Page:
Additionally, local and national news headline stories revealed the increased burden of the virus among residents and workers in group quarters such as prisons, nursing homes, and juvenile group homes (non-correctional). The high rates of infection and deaths at a long term care facility in Kirkland, Washington, caught the nation’s attention and refocused the public health response efforts on institutional settings.
Because people living in institutional settings are more likely to report disabilities than the general population and these settings are not evenly distributed between urban and rural areas across the United States, rural people with disabilities have a lot at stake in efforts to address the pandemic and outbreaks in institutional settings.
“Not only do you have to travel far to get to beds,” Grieman said, “You’re going to a place where there are more people, where there is also an outbreak, and those beds may also still be in high demand. So, that’s what I find particularly disconcerting.”
RTC:Rural Project Director Lillie Grieman in a recent news article on Public News Service, on why rural people with disabilities are at higher risk during the COVID-19 pandemic.
Rural people with disabilities and barriers to hospital access
Rural people with disabilities face many barriers to accessing health care, particularly Intensive Care Units and hospital beds. Hospital capacity varies greatly, as does the prevalence of people with disabilities. Typically, there are fewer hospital beds and higher rates of disability in rural places than urban ones.
Project Director Lillie Greiman discusses some of these barriers in a recent news article- read or listen to the news story through the following link:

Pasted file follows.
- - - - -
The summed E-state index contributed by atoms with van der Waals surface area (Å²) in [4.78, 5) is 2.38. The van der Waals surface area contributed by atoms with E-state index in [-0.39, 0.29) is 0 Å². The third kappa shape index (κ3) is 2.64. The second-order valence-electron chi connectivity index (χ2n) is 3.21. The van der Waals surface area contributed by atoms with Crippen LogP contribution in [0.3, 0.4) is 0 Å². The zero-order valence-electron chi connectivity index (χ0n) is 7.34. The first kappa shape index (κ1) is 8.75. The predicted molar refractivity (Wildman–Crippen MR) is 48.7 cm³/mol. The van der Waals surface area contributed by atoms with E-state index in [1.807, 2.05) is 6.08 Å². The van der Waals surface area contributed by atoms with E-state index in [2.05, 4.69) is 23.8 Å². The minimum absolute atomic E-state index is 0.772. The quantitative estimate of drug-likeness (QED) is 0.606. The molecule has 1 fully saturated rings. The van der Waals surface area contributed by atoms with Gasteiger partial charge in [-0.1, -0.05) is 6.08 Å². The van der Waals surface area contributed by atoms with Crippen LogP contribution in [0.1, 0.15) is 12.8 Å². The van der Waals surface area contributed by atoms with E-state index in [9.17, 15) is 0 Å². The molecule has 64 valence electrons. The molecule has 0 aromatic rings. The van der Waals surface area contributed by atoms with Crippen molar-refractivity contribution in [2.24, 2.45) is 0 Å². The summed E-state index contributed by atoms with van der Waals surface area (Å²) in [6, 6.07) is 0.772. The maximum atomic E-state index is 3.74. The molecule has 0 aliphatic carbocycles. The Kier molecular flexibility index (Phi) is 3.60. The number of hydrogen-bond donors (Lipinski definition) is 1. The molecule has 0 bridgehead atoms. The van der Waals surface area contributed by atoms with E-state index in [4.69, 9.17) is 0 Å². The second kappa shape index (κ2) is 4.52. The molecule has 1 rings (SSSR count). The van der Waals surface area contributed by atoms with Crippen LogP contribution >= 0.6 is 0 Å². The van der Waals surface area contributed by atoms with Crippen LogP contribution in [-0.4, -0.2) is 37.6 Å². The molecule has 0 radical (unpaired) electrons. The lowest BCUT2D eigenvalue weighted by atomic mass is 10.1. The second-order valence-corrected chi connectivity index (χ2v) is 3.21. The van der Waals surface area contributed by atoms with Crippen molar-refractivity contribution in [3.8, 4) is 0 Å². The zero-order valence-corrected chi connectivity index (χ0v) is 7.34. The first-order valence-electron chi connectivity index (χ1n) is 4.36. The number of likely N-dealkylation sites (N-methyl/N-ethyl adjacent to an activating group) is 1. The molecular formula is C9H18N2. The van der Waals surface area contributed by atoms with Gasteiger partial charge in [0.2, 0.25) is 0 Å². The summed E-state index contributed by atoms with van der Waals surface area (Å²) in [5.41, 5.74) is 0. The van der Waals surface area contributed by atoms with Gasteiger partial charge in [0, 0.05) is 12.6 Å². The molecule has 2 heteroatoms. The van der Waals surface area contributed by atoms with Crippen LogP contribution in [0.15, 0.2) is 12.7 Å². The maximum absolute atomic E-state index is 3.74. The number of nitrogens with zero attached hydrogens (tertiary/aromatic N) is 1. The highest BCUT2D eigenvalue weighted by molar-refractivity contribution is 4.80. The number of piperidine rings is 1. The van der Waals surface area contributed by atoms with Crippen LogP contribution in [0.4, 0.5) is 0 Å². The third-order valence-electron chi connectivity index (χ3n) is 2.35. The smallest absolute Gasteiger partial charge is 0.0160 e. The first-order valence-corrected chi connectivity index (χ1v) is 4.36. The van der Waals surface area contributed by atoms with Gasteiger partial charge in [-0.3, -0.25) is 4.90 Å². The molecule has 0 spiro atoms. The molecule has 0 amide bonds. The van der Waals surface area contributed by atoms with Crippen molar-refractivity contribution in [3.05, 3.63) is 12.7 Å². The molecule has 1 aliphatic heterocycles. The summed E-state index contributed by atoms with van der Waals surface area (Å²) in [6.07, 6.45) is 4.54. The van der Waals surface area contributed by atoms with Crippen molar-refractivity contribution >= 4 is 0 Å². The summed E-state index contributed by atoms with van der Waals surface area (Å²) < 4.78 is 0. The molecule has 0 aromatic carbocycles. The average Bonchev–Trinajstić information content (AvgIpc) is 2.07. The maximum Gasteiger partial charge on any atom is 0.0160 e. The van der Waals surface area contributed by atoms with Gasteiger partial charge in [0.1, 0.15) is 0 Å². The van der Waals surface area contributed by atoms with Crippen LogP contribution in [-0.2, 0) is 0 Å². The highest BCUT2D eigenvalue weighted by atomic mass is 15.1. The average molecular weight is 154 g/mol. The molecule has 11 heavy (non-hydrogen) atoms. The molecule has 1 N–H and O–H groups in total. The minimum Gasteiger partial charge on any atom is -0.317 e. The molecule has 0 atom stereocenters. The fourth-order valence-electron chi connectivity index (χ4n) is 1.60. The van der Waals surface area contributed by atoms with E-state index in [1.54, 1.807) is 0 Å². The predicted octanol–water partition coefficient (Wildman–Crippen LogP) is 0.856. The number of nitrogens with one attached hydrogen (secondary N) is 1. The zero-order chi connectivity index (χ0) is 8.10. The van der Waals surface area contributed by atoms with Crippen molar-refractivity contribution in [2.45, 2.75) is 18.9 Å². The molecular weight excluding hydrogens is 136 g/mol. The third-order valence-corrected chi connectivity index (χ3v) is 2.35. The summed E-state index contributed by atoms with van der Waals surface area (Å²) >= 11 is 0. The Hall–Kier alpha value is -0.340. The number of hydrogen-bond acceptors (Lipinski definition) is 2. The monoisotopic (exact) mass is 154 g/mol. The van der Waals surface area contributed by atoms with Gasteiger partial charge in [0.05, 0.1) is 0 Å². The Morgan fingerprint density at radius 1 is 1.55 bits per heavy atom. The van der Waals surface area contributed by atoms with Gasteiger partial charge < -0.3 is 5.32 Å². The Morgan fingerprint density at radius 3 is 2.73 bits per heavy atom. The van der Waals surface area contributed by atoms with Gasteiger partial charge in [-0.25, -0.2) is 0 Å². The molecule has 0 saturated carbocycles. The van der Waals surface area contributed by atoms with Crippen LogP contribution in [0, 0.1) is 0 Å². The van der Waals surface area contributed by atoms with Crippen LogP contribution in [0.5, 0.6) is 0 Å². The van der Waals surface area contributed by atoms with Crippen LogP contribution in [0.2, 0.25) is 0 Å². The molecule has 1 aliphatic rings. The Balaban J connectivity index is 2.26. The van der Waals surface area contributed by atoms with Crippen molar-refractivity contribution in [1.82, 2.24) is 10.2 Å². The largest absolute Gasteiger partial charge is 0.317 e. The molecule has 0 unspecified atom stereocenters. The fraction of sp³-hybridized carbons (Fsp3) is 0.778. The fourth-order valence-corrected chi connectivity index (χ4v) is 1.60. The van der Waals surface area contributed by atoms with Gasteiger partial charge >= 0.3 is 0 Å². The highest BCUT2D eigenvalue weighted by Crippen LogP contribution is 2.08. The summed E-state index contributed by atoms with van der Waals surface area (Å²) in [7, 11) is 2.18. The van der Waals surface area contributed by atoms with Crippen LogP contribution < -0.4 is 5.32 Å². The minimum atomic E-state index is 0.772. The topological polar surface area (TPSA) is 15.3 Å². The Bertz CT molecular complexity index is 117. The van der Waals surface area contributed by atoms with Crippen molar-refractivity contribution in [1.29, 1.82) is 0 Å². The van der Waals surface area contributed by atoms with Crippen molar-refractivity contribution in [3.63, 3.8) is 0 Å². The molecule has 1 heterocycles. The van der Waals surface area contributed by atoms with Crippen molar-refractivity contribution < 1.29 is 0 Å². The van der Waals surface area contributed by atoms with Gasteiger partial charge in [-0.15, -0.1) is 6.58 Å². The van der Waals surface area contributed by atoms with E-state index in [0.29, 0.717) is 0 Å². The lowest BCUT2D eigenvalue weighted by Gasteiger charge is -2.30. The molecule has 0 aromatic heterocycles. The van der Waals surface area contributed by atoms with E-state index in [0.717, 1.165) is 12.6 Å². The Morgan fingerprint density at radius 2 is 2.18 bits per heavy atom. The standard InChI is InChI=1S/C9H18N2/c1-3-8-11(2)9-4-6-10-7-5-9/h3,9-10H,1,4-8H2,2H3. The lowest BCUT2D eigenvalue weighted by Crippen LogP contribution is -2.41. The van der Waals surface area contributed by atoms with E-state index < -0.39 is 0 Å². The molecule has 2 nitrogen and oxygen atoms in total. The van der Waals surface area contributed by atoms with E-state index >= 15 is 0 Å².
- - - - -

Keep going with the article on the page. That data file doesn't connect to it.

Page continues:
Understanding the needs of a community is imperative to effectively plan for any type of emergency response, be it natural disaster or a pandemic. As people around the world are dealing with the COVID-19 pandemic, the needs of people with disabilities should not be overlooked or go unaddressed as members of those communities. To assess the impact of COVID on people with disabilities and their needs, it’s important to understand the prevalence of disability by the functional limitations of people living with disabilities experience in their communities.
According to the American
Community Survey, about 41 million, or 13%, of Americans have at
least one type of disability (ACS 2015). The vast majority (38 million) live in
households with other people and a significant number of people with
disabilities live in group quarters, which includes dormitories, nursing homes,
Approximately 78 million people without disabilities live in
households with a member who experiences a disability. This means that nearly
25% of the US population lives in a household with a member with a disability.
How has COVID-19 impacted you and your rural community?
RTC:Rural is collecting real stories from real people in rural places who are impacted by the current COVID-19 pandemic.
We want to help shed light on what is actually happening in the lives of people with disabilities from the perspectives of consumers, family members, caregivers and service providers. We feel the uniqueness and complexity of individual stories are important to share. The needs of rural people with disabilities should be considered in efforts to address the impact of COVID-19.
Contact us if you are interested in creating and sharing real stories! Our staff can set up an interview time and format that works well for you. Participants can choose whether or not to remain anonymous in the stories we share together.